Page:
The church is wide. It's supposed to be. The church as a whole has many times had to stretch, to adjust, to step back toward the message of Christ... that beautiful call to come close to God, to be compassionate to each other. Goodness, part of why Jesus came in the first place was to draw the church back to a call to connection with God, when the church was lost and had become more about business and money and politics than God, humanity and faith. Even if the words or ideas cause you struggle, try to stay open, it's okay to struggle. The church NEEDS both conservatives and radicals. We need people who can keep the lights on, and we need the people who remind us that God matters more than the lights, and who live a life that speaks that. The choice of our new pope to call himself Francis kinda highlights the beauty and importance of the radicals. :) I hope you have a blessed day.

Anonymous said...

I feel incredibly sorry for you, firstly for doing such a shameful act & then sending it, & secondly for being so proud of such a thing. You poor man!

karm debattista said...

You have just encouraged me to read Fr Rohr's books. I am a Catholic priest and I realise that Rohr has given us something which New Evangelisation is all about: something that is Good and New. Christ's message is all about seeing differently and growth. I see Rohr as being one who is much deeper that all the studies I did in the seminary - what the church has emphasised in its teaching for so many centuries. Fr Richard has given me new breath, something like what Pope Francis is doing to the Catholic Church so nicely. Thanks. God bless you.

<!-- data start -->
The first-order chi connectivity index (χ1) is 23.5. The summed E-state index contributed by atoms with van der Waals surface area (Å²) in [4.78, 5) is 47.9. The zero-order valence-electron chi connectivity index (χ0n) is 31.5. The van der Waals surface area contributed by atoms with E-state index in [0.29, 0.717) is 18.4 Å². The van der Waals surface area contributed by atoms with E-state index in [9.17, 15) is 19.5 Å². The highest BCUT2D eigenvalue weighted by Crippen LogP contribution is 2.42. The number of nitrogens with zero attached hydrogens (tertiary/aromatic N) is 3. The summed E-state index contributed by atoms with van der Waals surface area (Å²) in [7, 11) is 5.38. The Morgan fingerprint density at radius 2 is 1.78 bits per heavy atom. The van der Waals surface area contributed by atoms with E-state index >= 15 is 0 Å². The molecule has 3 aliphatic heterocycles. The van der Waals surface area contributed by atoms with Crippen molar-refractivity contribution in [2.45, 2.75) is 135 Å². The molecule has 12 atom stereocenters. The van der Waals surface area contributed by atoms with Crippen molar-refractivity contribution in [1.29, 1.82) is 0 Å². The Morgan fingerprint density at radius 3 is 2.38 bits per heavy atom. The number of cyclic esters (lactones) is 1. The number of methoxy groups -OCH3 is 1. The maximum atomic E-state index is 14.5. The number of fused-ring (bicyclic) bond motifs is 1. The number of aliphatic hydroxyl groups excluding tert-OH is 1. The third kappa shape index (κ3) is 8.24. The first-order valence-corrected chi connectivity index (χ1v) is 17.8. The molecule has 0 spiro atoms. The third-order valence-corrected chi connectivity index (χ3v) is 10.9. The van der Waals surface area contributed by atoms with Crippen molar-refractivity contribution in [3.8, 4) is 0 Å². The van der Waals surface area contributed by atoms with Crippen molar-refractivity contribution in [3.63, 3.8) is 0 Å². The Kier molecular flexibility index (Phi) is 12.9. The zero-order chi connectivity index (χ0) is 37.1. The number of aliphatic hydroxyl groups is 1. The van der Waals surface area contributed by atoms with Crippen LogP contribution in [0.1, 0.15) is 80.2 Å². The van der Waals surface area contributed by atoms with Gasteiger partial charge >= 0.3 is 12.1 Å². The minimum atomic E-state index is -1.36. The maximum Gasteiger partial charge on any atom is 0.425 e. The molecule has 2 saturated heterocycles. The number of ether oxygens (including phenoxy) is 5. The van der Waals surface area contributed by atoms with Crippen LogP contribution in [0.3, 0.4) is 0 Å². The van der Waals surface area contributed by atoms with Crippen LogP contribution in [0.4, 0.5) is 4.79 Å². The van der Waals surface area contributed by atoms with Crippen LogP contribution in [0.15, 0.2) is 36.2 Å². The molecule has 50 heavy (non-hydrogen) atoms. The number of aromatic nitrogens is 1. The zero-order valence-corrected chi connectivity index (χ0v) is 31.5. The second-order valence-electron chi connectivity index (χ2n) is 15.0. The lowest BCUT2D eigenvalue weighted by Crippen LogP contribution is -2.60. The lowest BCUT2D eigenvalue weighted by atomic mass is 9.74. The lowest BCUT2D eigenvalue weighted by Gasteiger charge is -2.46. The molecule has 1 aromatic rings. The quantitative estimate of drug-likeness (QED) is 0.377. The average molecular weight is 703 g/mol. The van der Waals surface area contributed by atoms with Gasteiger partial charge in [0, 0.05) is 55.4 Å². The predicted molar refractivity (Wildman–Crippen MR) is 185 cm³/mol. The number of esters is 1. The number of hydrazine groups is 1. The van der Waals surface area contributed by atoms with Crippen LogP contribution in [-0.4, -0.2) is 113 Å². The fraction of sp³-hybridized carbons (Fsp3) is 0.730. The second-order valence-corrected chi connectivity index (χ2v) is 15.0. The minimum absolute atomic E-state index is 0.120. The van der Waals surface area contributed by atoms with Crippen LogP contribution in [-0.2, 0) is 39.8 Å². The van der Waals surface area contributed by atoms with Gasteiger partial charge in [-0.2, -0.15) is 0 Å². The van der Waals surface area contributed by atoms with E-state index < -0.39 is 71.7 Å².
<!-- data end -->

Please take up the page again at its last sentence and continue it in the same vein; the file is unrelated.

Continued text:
William said...

Thank you for this. You have reinforced my view of Richard Rohr as our generations prophet. I have never felt closer to God as I have since discovering this wonderful priest. I know it was not your intent to honor Father Rohr and that's okay. For many he is the right message at the right time. Pope Francis seems to be on the same page.

Anonymous said...

I attended a seminar given by Fr. Richard Rohr and CAC. It indeed was attended by many people, 600 in all both Catholic and non. It was inspiring and frankly healing. I venture to say most of us are weary of a God we learned to fear and a Church which dictated our lives rather than point us to the One Who could lead us. I was so afraid I might accidentally eat meat on Friday and commit a mortal sin, I missed the love and compassion of my Heavenly Father who would leave 99 sheep to look for the one lost. I did not learn how much God loved me, how personally I could come to know the face of God, Jesus Christ, nor did I learn that there was NOTHING.that could come between me and the love of Jesus Christ. Actually, I was never encouraged to read Scripture. God is ALL. God is Love. He cannot be contained, therefore to refer to Him as anything less is limiting.

Tom Bennett said...

Thank-you so much for your article. I was exposed to Just Faith as part of the Aspirant Year for the Permanent Deaconate Formation in the Archdiocese of Atlanta. From the very beginning, I was uneasy with the program and its new age themes and rituals. Just Faith does not seem to me to be Christ centered or based on Church Doctrine. When we viewed "Portait of a Radical" in our May 2013 Session, I was stunned. My reaction when a comment or concern was solicited was "I don't understand how this film provides a deeper understanding of the Social Justice teaching of the Church." The response from the deacon instructor was, "Yes, OK. Any other comments?" I consulted with my pastor and, with his support, wrote a respectful email expressing my concern about the Just Faith Program and another comment from the deacon instructor regarding women not being permitted to celebrate all of the Sacraments. I was promised by the Formation Team that they would address my concerns. 3 months later, I was dismissed from the Aspirant Program. Quote, "You're not welcome in the program anymore." Pray for our Church. God bless